Brighton Secondary School in Adelaide adopted F1 in Schools STEM Challenge back in 2005. In 2007 Finn Galindo was one of those students who put his hand up to become part of F1 in Schools.

“It appealed to me because I liked the idea of being able to design my own vehicles, of using computers in a sophisticated way, having a team and going into a competition. I felt that it was relevant to me.”

Finn joined a team called XLR8 and they made it all the way to the National Finals in Canberra. For Mr Read this was the beginning of an incredible sequence of victories that would see his school being represented at every National Final from then through to now. Along with four appearances at the F1 in Schools World Finals – one of which they won.

Finn was hooked and decided to compete a second time,

“I moved up into the senior team and as Cold Fusion we worked hard to get to the national finals in Melbourne. We had the reverse whale tail on the nose which was all about directing the pressure waves. We finished in the top ten. It was a good experience.”

“There were so many students who wanted to be involved in Cold Fusion, because we were really building up F1 in Schools at the school, so we split the team in two. I moved into the Azoto team. We competed against Cold Fusion at the nationals at Eastern Creek Raceway in Sydney. The competition was fierce.”

The following year Finn decided not to compete for a fourth time because he was in Year 11,

“I was nervous about whether I would have time for it because to be competitive you have to commit a lot of time and energy to it, so I turned to mentoring instead. That was when the likes of Spencer Olds, Michelle Lennon and Thomas Agars were coming through. They took Cold Fusion on and won the nationals and then the world finals.”

The ‘changing of the guard’ occurred at the end of 2016 with Mr Read retiring and Finn taking on the lead role in continuing to spearhead F1 in Schools and STEM teaching at Brighton. Stephen’s swan song was going with a team called Infinitude to the World Finals in Texas and seeing them set a new world speed record and finish second overall.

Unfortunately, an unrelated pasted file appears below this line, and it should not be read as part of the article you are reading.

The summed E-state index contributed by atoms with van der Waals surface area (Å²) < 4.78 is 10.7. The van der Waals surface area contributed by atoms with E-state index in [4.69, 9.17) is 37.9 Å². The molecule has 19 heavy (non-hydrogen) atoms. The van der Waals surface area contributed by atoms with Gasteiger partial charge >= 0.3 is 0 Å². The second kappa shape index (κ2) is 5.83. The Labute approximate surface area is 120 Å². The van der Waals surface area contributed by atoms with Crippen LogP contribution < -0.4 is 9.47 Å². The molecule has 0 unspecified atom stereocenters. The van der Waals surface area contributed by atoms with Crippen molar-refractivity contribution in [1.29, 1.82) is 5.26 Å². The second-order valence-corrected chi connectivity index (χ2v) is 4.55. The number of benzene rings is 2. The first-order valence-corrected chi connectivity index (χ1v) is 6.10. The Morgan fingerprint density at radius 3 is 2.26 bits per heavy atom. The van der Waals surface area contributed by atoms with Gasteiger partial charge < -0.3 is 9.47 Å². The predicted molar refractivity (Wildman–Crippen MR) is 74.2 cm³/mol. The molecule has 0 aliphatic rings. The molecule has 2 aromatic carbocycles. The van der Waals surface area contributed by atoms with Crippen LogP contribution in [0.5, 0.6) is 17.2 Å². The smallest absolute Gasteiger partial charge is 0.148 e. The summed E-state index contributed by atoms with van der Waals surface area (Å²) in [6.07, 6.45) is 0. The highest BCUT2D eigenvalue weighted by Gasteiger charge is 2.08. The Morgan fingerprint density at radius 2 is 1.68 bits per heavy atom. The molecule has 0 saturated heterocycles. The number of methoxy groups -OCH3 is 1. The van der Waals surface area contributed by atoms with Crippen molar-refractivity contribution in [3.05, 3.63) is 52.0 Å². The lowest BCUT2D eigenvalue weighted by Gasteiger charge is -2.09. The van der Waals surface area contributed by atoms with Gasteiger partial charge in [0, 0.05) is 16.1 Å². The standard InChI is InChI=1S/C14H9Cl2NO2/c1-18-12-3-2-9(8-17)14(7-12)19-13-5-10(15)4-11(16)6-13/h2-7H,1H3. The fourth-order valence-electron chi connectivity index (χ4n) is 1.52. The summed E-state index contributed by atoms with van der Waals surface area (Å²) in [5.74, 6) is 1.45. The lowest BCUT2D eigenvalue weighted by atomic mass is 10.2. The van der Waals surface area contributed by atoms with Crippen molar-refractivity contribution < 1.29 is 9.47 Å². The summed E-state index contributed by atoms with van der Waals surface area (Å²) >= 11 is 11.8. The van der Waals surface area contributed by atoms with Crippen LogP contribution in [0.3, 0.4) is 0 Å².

He has been recognised for his incredible achievements by the not for profit organisation which operates F1 in Schools in Australia, the Re-Engineering Australia Foundation. He received the coveted Founders Award and was made the first Fellow of REA in Australia.

The spotlight is now on the new Master…once the pupil,

“I do feel a little bit of pressure. Mr Read has been an amazing inspiration on me and others. The impact he has had on me has been huge. If I am able to do anything like he was able to do I’ll be very pleased and feel like I’ve been successful.”

It was around this time that Finn gave serious thought to his future,

“When you are in the competition you’ve got industry people coming to meet you and being interested in what you are doing. It does make you think about what comes next. I originally wanted to be an engineer but there was a point where I realised I probably wouldn’t enjoy that so much from the human perspective. I enjoyed talking to people, working with people and helping them so I went a bit more into the humanities and thought if I can help people to become engineers I will fill that gap anyway.”

Finn went to the University of South Australia to complete his degree and after graduating he sought to return to his school,

‘With a program like F1 in Schools one of the things you understand is the world of business and industry and how it works. Everything is based on supply and demand. You want to be the person who has got something to supply that people want. I recognised that within teaching.”

As someone who had an intimate knowledgeable of how STEM was being taught at Brighton Secondary School, Finn was accepted onto the teaching staff.

“It has been an interesting experience coming back as a teacher, having competed in F1. Being able to bring your experience which the kids find really useful. It definitely helps in terms of understanding what the whole premise of STEM is.”

“We are helping students to understand how to confront big problems and how to break them down. In any situation whether you are in business or industry you need to have an ability to perceive the problem, break the problem down into parts and then solve those constituent parts. Most problems are too difficult to solve with a single answer. And that’s fundamentally what you do in F1 in Schools. You have this complex but very interesting problem that you break down. It has all of those elements in it, and some. Then you have to build your solution, think critically, collaborate and analyse where you need to spend your time. You build up abilities that are incredibly valuable in the real world.”

Finn said the fact that his students know that he competed in F1 in Schools at the highest level has created a special classroom dynamic,

“It has been quoted to me by my students that I get very passionate and a little bit vocal. I get carried away they would say. I asked them is it a good or a bad thing and they said it makes you seem like you care about it, and if you care about then we might care about it.”

“I fully believe in the relevance of the F1 program and the other program we’re involved in now, Subs in Schools. They do have a real impact on the students. You’re not quoting from a text book… you are tackling complex challenges in a real-world sense.”